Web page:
Report: Georgia LB Smith won't sign LOI when he decides on school

BY foxsports • February 10, 2015

In the latest twist in the recruitment of Roquan Smith, the four-star linebacker has reportedly opted against signing a national letter of intent whenever he decides on his destination.

Citing the Montezuma, Ga. (Macon County) product's high school coach, the Atlanta Journal Constitution says Smith has no timetable on selecting a school.

Smith picked UCLA over Georgia in front of cameras on National Signing Day, but didn't turn in his letter of intent after it became public later that day that Bruins defensive coordinator Jeff Ulbrich was becoming the Atlanta Falcons' linebackers coach.

The plan now is for Smith, who is Scout.com's top-rated player at his position, to commit, then officially become a part of that program on his first day of summer classes.

"He's not going to sign a letter of intent," Macon County coach Larry Harold told the AJC. "The reason why is because what he went through last week. This just gives us flexibility in case something else unexpectedly happens again."

Along with the Bruins and Bulldogs, Smith is also considering Michigan and Texas A&M.

Asked how those schools feel about his star player's decision, Harold disclosed that those involved said they've never seen it done before.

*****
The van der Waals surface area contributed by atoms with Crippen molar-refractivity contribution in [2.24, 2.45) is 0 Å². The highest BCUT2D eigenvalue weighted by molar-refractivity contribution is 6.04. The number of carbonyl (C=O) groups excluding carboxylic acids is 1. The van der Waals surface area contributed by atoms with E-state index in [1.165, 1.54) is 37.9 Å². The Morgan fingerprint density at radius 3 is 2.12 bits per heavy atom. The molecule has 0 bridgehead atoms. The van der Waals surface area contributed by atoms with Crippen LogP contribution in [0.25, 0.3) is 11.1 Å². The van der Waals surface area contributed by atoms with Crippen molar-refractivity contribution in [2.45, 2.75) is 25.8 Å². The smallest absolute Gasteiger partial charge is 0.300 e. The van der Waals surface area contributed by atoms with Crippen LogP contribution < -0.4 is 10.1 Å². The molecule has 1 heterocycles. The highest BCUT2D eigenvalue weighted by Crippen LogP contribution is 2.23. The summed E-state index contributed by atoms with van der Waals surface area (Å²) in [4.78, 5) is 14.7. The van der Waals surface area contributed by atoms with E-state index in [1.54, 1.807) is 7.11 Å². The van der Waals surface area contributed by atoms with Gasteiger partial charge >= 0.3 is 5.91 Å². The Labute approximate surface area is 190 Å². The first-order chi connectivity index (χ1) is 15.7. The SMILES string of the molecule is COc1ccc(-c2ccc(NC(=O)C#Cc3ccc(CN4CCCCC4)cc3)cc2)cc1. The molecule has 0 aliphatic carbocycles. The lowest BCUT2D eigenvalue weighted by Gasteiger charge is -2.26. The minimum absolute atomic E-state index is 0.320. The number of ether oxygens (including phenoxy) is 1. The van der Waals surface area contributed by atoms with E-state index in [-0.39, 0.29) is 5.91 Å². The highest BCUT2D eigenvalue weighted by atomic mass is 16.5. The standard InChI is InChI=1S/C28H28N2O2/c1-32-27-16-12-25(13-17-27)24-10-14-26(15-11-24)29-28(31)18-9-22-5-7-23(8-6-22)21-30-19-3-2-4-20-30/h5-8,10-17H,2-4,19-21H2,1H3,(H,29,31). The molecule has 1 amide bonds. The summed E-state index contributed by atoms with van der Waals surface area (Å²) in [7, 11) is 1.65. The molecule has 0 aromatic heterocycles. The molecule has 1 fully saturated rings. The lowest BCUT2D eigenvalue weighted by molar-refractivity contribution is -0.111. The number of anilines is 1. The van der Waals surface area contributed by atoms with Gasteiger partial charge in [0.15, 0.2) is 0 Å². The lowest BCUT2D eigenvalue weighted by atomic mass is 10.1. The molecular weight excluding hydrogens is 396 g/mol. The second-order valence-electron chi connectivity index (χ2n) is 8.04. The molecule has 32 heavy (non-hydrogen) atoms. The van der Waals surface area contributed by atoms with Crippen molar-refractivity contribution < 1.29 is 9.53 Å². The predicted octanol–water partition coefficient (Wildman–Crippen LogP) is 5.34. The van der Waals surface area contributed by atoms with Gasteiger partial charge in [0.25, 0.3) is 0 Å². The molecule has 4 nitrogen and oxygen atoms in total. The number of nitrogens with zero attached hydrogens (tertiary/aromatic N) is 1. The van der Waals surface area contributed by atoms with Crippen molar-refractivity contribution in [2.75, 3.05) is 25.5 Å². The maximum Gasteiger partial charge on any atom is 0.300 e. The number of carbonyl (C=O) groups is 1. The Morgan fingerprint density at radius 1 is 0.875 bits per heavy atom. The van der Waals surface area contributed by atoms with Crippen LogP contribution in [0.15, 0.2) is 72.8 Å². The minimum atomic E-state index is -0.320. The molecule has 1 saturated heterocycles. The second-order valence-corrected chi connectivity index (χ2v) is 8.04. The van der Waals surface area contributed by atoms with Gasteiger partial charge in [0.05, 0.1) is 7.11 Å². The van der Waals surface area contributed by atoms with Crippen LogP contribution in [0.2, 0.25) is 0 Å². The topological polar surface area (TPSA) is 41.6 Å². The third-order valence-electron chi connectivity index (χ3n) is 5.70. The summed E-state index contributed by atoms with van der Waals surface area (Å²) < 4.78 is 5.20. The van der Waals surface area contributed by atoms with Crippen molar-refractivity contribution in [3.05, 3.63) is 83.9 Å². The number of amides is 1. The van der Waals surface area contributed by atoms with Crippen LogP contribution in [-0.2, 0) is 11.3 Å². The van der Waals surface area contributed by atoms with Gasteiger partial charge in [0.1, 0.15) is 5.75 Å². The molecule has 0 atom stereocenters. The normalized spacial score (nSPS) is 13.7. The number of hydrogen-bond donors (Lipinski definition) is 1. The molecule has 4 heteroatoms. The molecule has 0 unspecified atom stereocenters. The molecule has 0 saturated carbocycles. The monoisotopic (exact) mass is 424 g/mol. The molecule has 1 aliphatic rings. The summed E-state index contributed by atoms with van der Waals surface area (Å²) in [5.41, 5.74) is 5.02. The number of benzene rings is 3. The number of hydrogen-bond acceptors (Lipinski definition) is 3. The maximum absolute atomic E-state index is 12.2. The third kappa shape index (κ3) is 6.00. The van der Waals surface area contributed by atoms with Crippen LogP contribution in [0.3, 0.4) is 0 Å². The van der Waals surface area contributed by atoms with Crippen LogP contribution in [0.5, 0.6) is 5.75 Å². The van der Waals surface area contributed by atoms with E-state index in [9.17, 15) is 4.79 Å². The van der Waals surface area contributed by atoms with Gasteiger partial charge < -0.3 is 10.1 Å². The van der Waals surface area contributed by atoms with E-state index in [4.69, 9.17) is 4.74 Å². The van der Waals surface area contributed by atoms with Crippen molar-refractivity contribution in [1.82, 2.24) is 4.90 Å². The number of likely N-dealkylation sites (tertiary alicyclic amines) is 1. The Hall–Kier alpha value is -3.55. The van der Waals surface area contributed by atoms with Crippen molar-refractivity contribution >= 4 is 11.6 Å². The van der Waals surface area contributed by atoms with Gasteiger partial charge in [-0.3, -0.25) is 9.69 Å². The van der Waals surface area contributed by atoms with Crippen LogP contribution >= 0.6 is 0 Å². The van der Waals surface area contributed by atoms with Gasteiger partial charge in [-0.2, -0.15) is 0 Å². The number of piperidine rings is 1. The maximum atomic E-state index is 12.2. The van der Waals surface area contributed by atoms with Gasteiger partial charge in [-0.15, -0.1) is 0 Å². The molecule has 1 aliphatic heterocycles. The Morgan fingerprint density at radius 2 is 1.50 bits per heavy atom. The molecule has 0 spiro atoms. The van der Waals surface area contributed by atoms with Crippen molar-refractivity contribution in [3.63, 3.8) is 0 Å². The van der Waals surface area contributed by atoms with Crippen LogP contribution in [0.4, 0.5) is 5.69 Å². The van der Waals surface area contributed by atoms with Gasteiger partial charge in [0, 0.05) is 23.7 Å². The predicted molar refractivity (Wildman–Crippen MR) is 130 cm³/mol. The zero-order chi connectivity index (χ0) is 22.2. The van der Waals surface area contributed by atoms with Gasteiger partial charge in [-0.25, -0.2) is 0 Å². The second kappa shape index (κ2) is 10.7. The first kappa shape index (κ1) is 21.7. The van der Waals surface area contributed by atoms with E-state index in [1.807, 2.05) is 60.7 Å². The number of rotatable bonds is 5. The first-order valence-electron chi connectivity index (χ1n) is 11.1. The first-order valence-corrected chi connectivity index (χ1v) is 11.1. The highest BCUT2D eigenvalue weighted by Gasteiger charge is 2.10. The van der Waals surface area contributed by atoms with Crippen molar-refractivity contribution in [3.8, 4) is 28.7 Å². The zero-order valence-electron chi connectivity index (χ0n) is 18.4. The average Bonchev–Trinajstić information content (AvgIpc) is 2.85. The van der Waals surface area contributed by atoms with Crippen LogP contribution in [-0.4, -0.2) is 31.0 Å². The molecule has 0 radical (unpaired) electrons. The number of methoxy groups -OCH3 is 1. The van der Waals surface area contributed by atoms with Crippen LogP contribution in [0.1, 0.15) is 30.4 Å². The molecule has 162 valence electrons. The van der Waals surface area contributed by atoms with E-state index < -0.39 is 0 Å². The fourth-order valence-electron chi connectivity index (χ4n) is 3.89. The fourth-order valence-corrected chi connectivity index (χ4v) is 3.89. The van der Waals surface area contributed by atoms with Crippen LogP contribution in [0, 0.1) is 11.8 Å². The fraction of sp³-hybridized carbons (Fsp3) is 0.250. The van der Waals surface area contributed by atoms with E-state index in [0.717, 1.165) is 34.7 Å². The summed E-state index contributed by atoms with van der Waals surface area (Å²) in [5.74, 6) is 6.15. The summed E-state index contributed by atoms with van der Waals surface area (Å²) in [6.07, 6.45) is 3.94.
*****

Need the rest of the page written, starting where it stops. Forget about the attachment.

"It could set a precedent," Harold said. "They had to do some research, but they said it indeed could be done and that they'e fine with it.

"I guess you'll really be able to tell if a coach or college really wants a kid if they'll agree to do this -- letting a kid come to their campus this summer without signing an LOI.

"Again, we're doing it this way after what happened last week. I don't know where this is all going to go. I guess God put Roquan in this position for a reason. Maybe it was meant to help educate other kids about these types of situations."

Smith joined FOX Sports South's 'The NEW College Football Show: Next Class 2015' a week before National Signing Day and said that the Bruins were the first school to offer him a scholarship when he was in 10th grade.

"It's just about the best fit for me on and off the field to grow as a person," he said.


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